I guess the other option here is to install the libraries on the destination mac when installing the app itself.
edit: even after changing the names it won’t open.
For a desktop computer, and if you were using linux, I would say, yes, you want to create a dependency between your package and for example, SDL2.
Everything I can find online suggests adjusting the paths to where the mac expects those libraries during installation with a script (see this link, or this one). To me this looks like hack, but Macs work in mysterious ways.
I think it would work better if you add them to your project under frameworks if you haven’t. I think right now you are depending on the library file directly, which is why otool is showing that path. If you add it as a framework and depend on it, then Xcode knows how to copy it during the installation.
that first link, the script he wrote worked perfectly for me.
I figured it was my lack of knowledge that was the main issue. I was not aware that you could put scripts in the build phase, within Xcode.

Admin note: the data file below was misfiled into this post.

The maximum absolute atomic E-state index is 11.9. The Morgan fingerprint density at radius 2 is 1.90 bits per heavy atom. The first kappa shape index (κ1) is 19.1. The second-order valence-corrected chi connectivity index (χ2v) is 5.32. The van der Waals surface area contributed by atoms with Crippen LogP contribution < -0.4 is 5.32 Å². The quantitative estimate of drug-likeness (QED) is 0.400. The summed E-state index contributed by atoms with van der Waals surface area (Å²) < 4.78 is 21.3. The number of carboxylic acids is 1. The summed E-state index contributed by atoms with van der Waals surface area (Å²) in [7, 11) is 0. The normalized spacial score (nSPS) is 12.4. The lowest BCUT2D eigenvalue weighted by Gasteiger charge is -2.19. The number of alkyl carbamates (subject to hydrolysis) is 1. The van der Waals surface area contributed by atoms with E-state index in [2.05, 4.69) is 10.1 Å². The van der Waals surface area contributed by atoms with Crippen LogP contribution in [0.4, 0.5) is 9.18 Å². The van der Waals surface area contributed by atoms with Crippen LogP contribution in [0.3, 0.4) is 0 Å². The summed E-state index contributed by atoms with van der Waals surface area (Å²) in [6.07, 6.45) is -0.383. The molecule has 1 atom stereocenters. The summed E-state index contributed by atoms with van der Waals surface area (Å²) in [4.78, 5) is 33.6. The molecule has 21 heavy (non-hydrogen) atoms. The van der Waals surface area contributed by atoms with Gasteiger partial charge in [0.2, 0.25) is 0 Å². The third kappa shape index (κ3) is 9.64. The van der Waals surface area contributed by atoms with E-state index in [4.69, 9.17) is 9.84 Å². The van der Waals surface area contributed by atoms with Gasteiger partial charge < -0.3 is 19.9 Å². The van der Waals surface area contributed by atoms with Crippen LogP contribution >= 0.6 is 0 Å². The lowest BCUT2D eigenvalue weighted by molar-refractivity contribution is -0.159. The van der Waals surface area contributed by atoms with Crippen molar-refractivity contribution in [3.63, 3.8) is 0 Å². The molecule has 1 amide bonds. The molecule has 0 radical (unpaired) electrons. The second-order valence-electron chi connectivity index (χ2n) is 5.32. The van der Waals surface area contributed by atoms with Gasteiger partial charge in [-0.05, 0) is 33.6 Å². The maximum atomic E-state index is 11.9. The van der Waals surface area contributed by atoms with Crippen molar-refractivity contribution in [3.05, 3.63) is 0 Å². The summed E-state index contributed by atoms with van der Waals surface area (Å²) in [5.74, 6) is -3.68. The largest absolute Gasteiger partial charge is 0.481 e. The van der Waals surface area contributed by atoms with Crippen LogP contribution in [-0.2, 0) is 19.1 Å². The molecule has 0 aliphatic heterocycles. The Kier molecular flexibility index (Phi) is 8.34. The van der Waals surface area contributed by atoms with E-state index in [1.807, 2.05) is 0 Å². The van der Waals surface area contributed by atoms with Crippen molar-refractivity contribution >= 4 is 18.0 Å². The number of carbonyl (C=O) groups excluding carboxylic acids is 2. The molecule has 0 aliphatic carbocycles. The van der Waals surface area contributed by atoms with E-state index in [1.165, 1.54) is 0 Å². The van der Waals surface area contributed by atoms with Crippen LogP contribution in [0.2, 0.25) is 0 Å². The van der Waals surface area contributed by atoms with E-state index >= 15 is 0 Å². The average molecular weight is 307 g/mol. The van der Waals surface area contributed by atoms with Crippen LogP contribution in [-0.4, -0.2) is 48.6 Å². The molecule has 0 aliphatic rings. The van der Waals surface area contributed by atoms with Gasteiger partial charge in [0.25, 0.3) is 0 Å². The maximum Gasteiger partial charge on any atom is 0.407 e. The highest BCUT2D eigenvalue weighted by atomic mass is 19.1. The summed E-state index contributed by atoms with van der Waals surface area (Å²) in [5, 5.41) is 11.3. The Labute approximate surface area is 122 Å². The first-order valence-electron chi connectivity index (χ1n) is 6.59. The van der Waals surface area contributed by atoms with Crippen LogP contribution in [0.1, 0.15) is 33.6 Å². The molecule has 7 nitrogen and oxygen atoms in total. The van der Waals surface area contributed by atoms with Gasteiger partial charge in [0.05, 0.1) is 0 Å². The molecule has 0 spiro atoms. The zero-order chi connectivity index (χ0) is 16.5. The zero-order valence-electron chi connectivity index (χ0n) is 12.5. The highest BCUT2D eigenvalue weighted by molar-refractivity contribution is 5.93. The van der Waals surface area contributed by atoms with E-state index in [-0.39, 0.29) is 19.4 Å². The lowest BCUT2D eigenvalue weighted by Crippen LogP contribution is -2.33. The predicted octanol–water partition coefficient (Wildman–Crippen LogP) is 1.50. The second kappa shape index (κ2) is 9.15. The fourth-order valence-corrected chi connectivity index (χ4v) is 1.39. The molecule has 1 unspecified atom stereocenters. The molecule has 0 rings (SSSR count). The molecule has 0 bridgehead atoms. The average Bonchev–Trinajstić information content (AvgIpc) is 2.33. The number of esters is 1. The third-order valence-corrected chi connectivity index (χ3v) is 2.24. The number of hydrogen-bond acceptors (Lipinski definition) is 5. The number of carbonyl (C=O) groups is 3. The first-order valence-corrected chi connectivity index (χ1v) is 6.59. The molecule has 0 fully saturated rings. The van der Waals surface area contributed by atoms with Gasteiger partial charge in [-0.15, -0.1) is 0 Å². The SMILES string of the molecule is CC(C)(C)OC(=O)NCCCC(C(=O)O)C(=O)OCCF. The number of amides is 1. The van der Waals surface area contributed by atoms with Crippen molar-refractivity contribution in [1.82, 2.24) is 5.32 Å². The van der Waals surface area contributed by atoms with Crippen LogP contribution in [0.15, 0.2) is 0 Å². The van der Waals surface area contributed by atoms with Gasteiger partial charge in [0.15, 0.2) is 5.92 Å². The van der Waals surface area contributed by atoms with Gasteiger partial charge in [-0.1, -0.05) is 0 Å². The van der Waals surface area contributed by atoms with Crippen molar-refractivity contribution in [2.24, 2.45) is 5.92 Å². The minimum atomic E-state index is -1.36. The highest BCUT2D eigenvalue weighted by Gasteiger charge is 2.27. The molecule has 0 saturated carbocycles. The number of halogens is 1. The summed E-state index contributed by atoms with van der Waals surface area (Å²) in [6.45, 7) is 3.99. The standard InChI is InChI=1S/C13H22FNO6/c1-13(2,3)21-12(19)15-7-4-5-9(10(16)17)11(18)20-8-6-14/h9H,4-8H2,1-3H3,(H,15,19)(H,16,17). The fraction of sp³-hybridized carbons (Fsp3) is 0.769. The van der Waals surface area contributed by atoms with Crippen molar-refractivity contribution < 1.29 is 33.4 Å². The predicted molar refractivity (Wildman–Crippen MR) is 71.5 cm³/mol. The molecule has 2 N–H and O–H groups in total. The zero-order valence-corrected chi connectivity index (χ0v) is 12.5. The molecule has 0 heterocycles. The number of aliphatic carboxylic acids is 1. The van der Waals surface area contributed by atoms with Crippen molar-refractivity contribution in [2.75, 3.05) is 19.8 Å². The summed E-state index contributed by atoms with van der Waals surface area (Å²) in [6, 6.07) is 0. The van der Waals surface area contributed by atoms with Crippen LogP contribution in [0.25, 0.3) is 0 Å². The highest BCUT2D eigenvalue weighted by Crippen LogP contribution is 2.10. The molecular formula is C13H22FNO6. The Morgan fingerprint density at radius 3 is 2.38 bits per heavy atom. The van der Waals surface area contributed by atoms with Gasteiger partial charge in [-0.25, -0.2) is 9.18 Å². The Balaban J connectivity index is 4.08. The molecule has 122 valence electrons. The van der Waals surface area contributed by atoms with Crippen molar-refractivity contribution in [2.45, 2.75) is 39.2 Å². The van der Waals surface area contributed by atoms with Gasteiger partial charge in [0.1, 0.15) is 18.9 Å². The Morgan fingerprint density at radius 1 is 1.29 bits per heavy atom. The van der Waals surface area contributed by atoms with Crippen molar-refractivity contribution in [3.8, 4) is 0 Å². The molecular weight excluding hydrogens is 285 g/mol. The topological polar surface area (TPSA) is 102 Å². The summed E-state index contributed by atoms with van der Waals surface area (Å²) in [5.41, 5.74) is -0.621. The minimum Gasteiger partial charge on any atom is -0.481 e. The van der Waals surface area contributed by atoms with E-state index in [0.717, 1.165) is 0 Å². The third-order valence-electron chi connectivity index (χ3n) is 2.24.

I need to pull up some tutorials on Xcode I guess.
Thanks again, very helpful!
Just add the framework as a dependency. For the last couple versions of Xcode, adding an external framework as a dependency will set everything up for you, as far as copying the framework to the right place in your app bundle, code signing it, etc.
You don’t need to mess with header paths or library paths or linker paths or any of that.
- Rip out any changes you made to make it work with the SDL from Homebrew.
- Then copy SDL2.framework to the same folder as YourProject.xcodeproj